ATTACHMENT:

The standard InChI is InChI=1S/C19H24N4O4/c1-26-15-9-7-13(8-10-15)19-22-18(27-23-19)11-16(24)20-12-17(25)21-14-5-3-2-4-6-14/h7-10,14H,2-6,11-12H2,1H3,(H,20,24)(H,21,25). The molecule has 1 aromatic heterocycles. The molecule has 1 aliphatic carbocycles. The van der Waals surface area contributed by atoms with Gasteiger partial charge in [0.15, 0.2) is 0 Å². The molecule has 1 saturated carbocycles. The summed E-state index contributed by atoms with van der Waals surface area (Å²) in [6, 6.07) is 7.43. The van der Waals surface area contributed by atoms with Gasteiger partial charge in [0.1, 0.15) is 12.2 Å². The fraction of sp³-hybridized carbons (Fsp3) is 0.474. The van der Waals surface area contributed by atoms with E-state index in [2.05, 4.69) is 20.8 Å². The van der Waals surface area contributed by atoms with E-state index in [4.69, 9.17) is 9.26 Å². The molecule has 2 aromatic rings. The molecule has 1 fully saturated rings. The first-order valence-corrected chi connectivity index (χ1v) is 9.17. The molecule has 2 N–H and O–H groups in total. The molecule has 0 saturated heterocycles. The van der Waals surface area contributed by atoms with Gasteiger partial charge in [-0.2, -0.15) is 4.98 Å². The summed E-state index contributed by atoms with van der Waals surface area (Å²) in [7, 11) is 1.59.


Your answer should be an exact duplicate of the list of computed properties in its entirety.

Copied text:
The standard InChI is InChI=1S/C19H24N4O4/c1-26-15-9-7-13(8-10-15)19-22-18(27-23-19)11-16(24)20-12-17(25)21-14-5-3-2-4-6-14/h7-10,14H,2-6,11-12H2,1H3,(H,20,24)(H,21,25). The molecule has 1 aromatic heterocycles. The molecule has 1 aliphatic carbocycles. The van der Waals surface area contributed by atoms with Gasteiger partial charge in [0.15, 0.2) is 0 Å². The molecule has 1 saturated carbocycles. The summed E-state index contributed by atoms with van der Waals surface area (Å²) in [6, 6.07) is 7.43. The van der Waals surface area contributed by atoms with Gasteiger partial charge in [0.1, 0.15) is 12.2 Å². The fraction of sp³-hybridized carbons (Fsp3) is 0.474. The van der Waals surface area contributed by atoms with E-state index in [2.05, 4.69) is 20.8 Å². The van der Waals surface area contributed by atoms with E-state index in [4.69, 9.17) is 9.26 Å². The molecule has 2 aromatic rings. The molecule has 1 fully saturated rings. The first-order valence-corrected chi connectivity index (χ1v) is 9.17. The molecule has 2 N–H and O–H groups in total. The molecule has 0 saturated heterocycles. The van der Waals surface area contributed by atoms with Gasteiger partial charge in [-0.2, -0.15) is 4.98 Å². The summed E-state index contributed by atoms with van der Waals surface area (Å²) in [7, 11) is 1.59.